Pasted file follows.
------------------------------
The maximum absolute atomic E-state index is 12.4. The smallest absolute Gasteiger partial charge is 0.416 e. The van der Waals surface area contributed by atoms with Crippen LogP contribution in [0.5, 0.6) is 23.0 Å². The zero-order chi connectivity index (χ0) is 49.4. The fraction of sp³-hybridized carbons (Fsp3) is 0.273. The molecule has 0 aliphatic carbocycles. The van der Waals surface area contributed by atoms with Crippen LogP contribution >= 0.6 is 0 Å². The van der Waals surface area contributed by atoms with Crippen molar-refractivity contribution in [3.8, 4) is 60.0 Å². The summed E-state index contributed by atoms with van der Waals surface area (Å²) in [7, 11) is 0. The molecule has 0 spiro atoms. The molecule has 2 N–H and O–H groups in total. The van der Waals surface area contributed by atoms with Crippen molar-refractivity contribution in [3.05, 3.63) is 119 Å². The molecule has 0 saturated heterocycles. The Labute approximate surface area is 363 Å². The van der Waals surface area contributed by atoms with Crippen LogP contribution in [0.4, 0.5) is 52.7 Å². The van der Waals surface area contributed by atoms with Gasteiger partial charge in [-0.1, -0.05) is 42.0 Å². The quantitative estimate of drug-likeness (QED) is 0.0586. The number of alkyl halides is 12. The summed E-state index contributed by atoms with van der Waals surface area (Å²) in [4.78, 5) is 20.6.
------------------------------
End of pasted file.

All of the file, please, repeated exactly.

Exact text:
The maximum absolute atomic E-state index is 12.4. The smallest absolute Gasteiger partial charge is 0.416 e. The van der Waals surface area contributed by atoms with Crippen LogP contribution in [0.5, 0.6) is 23.0 Å². The zero-order chi connectivity index (χ0) is 49.4. The fraction of sp³-hybridized carbons (Fsp3) is 0.273. The molecule has 0 aliphatic carbocycles. The van der Waals surface area contributed by atoms with Crippen LogP contribution >= 0.6 is 0 Å². The van der Waals surface area contributed by atoms with Crippen molar-refractivity contribution in [3.8, 4) is 60.0 Å². The summed E-state index contributed by atoms with van der Waals surface area (Å²) in [7, 11) is 0. The molecule has 0 spiro atoms. The molecule has 2 N–H and O–H groups in total. The van der Waals surface area contributed by atoms with Crippen molar-refractivity contribution in [3.05, 3.63) is 119 Å². The molecule has 0 saturated heterocycles. The Labute approximate surface area is 363 Å². The van der Waals surface area contributed by atoms with Crippen LogP contribution in [0.4, 0.5) is 52.7 Å². The van der Waals surface area contributed by atoms with Gasteiger partial charge in [-0.1, -0.05) is 42.0 Å². The quantitative estimate of drug-likeness (QED) is 0.0586. The number of alkyl halides is 12. The summed E-state index contributed by atoms with van der Waals surface area (Å²) in [4.78, 5) is 20.6.